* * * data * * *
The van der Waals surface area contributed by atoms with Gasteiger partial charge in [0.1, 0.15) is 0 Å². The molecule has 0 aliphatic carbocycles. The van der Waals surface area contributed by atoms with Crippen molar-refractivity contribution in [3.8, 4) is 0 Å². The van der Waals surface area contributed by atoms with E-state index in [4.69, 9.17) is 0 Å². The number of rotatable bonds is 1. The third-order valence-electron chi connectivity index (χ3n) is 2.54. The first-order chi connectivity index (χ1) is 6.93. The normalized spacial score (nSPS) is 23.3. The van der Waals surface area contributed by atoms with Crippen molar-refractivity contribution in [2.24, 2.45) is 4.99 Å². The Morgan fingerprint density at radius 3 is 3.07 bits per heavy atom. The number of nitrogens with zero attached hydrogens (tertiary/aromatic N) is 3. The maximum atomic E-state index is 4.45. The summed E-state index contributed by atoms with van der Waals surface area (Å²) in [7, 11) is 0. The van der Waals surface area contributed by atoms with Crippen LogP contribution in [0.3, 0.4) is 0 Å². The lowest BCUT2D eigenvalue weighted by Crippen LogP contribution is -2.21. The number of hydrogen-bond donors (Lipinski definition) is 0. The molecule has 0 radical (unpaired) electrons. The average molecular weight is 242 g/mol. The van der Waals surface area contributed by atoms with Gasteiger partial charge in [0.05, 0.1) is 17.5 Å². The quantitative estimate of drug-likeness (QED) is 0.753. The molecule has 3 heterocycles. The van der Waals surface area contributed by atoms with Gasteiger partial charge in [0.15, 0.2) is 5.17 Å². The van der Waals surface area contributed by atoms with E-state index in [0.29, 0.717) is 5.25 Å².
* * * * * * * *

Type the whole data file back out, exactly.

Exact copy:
The van der Waals surface area contributed by atoms with Gasteiger partial charge in [0.1, 0.15) is 0 Å². The molecule has 0 aliphatic carbocycles. The van der Waals surface area contributed by atoms with Crippen molar-refractivity contribution in [3.8, 4) is 0 Å². The van der Waals surface area contributed by atoms with E-state index in [4.69, 9.17) is 0 Å². The number of rotatable bonds is 1. The third-order valence-electron chi connectivity index (χ3n) is 2.54. The first-order chi connectivity index (χ1) is 6.93. The normalized spacial score (nSPS) is 23.3. The van der Waals surface area contributed by atoms with Crippen molar-refractivity contribution in [2.24, 2.45) is 4.99 Å². The Morgan fingerprint density at radius 3 is 3.07 bits per heavy atom. The number of nitrogens with zero attached hydrogens (tertiary/aromatic N) is 3. The maximum atomic E-state index is 4.45. The summed E-state index contributed by atoms with van der Waals surface area (Å²) in [7, 11) is 0. The van der Waals surface area contributed by atoms with Crippen LogP contribution in [0.3, 0.4) is 0 Å². The lowest BCUT2D eigenvalue weighted by Crippen LogP contribution is -2.21. The number of hydrogen-bond donors (Lipinski definition) is 0. The molecule has 0 radical (unpaired) electrons. The average molecular weight is 242 g/mol. The van der Waals surface area contributed by atoms with Gasteiger partial charge in [0.05, 0.1) is 17.5 Å². The quantitative estimate of drug-likeness (QED) is 0.753. The molecule has 3 heterocycles. The van der Waals surface area contributed by atoms with Gasteiger partial charge in [0.15, 0.2) is 5.17 Å². The van der Waals surface area contributed by atoms with E-state index in [0.29, 0.717) is 5.25 Å².